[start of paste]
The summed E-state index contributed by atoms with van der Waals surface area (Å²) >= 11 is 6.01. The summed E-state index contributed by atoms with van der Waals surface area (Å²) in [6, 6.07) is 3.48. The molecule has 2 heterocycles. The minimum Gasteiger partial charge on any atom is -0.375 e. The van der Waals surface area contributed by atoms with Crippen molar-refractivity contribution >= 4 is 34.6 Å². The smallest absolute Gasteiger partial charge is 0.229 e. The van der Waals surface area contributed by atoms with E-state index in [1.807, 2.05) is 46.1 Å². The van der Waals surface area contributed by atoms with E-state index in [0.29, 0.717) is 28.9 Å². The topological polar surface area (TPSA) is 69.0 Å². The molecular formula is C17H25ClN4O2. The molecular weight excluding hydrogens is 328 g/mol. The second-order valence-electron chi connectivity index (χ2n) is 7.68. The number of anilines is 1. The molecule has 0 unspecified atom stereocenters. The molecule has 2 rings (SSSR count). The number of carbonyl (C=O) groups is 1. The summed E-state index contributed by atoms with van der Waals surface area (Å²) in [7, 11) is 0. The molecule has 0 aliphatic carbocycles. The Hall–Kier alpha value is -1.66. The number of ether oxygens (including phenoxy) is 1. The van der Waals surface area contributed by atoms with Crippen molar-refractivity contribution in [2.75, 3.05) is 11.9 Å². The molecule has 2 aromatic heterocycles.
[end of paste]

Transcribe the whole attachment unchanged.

The summed E-state index contributed by atoms with van der Waals surface area (Å²) >= 11 is 6.01. The summed E-state index contributed by atoms with van der Waals surface area (Å²) in [6, 6.07) is 3.48. The molecule has 2 heterocycles. The minimum Gasteiger partial charge on any atom is -0.375 e. The van der Waals surface area contributed by atoms with Crippen molar-refractivity contribution >= 4 is 34.6 Å². The smallest absolute Gasteiger partial charge is 0.229 e. The van der Waals surface area contributed by atoms with E-state index in [1.807, 2.05) is 46.1 Å². The van der Waals surface area contributed by atoms with E-state index in [0.29, 0.717) is 28.9 Å². The topological polar surface area (TPSA) is 69.0 Å². The molecular formula is C17H25ClN4O2. The molecular weight excluding hydrogens is 328 g/mol. The second-order valence-electron chi connectivity index (χ2n) is 7.68. The number of anilines is 1. The molecule has 0 unspecified atom stereocenters. The molecule has 2 rings (SSSR count). The number of carbonyl (C=O) groups is 1. The summed E-state index contributed by atoms with van der Waals surface area (Å²) in [7, 11) is 0. The molecule has 0 aliphatic carbocycles. The Hall–Kier alpha value is -1.66. The number of ether oxygens (including phenoxy) is 1. The van der Waals surface area contributed by atoms with Crippen molar-refractivity contribution in [2.75, 3.05) is 11.9 Å². The molecule has 2 aromatic heterocycles.